Cassette Tapes to CDS

I have a huge cassette tape collection of live recordings that I want to get on to cds before they fall apart. I googled the free downloads that are avalaible on the internet. Are they safe downloads? Can anyone tell me how the process works? Is it easy etc...??? Thanks in advance.
it's pretty simple process, provided you have a bit of computer knowledge. you will need an interface of some sort (I have a 'Mbox') and software (often comes with the interface or is already in your computer). you make a digital file by playing the cassette through the interface, into your computer, then burn a CD from the file. ideally, you want to make the digital file using the highest resolution you can, even though you'll have to 'dumb it down' to make a CD. why that's better than usind CD-spec resolution all along I don't know. alternately, you can just get a hard drive and keep the (hi-rez) files on it and play them back using a USB dac. this means two good things: it'll sound better, and you don't have to burn all those CDs.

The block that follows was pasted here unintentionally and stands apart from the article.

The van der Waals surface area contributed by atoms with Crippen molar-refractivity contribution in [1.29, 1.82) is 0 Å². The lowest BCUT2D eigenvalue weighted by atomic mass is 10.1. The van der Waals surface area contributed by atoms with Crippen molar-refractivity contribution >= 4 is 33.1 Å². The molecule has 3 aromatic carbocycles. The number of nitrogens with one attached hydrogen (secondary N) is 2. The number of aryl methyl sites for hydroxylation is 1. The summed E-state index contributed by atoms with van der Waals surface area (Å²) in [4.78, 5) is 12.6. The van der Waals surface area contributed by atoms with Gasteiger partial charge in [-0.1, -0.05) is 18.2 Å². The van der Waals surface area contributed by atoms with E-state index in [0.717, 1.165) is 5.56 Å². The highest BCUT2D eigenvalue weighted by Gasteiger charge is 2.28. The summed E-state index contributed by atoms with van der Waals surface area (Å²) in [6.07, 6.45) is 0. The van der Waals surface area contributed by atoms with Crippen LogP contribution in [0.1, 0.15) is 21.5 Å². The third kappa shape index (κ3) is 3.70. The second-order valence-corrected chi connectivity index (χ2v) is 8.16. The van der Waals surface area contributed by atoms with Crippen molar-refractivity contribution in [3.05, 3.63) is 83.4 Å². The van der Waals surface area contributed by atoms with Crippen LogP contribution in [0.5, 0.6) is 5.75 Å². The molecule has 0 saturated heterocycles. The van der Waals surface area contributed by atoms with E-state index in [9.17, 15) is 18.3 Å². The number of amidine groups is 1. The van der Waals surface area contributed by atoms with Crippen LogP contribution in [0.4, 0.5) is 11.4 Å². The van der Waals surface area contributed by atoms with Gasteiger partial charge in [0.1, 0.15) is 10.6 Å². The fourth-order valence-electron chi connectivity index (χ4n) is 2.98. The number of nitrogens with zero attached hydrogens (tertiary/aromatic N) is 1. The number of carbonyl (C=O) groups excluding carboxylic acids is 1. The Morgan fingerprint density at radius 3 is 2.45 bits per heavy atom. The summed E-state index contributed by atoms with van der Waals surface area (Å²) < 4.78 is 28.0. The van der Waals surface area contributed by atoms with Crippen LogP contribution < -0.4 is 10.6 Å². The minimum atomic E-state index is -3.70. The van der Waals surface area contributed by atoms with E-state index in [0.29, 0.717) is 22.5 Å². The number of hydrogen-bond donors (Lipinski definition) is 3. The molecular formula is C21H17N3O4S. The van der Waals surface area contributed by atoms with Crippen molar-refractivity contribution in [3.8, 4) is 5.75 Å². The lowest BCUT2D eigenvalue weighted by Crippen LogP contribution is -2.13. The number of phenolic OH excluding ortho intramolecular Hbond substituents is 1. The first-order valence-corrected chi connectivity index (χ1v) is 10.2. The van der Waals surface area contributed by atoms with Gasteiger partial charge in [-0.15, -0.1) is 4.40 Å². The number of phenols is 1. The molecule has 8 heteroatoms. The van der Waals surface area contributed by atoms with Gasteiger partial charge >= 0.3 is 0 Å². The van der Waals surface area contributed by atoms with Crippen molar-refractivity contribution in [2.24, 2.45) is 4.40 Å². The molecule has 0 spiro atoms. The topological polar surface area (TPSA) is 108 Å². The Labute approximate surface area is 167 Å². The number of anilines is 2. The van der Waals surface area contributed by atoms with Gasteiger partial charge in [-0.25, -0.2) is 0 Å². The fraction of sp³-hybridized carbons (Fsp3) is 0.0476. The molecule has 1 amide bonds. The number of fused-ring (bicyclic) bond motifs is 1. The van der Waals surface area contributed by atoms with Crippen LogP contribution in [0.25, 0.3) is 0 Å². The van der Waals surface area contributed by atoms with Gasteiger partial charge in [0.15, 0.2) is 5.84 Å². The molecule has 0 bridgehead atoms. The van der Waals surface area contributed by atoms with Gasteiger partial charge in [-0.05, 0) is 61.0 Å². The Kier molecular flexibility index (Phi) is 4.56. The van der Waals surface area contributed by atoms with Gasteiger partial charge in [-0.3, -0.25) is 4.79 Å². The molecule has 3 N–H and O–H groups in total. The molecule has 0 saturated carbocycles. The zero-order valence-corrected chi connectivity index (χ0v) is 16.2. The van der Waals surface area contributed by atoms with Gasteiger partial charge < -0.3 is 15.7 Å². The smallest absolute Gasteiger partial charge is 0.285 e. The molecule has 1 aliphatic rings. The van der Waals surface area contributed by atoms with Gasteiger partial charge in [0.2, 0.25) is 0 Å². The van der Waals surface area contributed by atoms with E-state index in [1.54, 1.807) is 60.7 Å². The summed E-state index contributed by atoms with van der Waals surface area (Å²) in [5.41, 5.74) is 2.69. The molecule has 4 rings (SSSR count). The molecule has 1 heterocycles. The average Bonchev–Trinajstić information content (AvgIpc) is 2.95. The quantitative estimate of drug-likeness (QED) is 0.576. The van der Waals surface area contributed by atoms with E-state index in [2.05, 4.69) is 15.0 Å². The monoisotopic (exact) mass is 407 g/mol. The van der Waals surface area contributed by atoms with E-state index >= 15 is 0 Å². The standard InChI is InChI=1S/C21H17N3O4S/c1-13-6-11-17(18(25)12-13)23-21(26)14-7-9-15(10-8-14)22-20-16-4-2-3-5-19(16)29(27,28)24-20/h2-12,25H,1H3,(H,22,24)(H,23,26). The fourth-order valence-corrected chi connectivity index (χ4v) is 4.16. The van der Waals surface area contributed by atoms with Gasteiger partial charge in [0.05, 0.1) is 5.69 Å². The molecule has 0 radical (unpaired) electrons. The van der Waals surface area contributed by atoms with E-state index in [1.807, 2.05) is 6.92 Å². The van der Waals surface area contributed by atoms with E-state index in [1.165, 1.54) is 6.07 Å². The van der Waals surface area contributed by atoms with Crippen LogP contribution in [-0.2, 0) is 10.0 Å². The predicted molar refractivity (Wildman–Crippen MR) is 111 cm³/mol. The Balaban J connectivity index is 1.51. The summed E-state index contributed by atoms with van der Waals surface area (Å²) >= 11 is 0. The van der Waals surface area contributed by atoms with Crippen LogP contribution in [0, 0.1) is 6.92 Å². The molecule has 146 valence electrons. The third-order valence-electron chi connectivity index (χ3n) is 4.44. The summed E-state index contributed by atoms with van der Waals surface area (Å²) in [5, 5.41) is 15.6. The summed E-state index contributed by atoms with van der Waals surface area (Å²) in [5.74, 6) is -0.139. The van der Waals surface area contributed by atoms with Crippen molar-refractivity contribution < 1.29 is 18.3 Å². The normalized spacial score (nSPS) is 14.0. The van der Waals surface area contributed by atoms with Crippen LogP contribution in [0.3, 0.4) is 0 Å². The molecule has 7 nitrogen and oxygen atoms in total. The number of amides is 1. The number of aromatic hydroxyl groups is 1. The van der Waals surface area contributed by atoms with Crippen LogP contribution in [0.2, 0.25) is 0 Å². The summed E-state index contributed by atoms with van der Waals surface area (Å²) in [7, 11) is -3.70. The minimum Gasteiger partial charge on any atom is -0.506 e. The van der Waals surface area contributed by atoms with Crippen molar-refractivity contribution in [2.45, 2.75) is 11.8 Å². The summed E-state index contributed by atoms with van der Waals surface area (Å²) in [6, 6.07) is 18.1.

This might be a shot in the Dark-Ozzy reference.
BUT I have a Pioneer cassette deck that plays the tapes
in analog, then puts them through a ADDA conversion.
Then it outputs in analog, and in this process it
cleans up the tape, so that there is no
tape HISS. It makes them sound more like a
CD then a cassette.
The model numbers that you need to look for are
616(which I own)
Elite 05
Elite 07.
These decks also incorpoate a signal to noise
ratio of 85db.
If you use Dolby b or c, then it`s 90db.
Just to let you know.
A DVD recorder will accomplish the task.
I ended up downloading some free software off the internet. I have my tape deck feeding into an equalizer to modify the sound for best sound. I went to my local Radio Shack and got an analog cable that connects to the audio out of the equalizer to an audio input jack on the back of my computer hard drive. PRESTO! pretty easy stuff with good results.
I'm happy you're getting good results. My cheap soundcard, when I conected my Onkyo TA-2600 cassette deck to it, was so noisy that I gave up. I bought a stand alone CD-recorder (now using a Marantz CDR-632) and have never looked back. Everything is done in real time, and track numbers must be manually inserted, but it's a labor of love. IIRC, the Alessis CDR uses a hard drive to allow some post-recording editing (e.g., track divisions) prior to burning a CDR.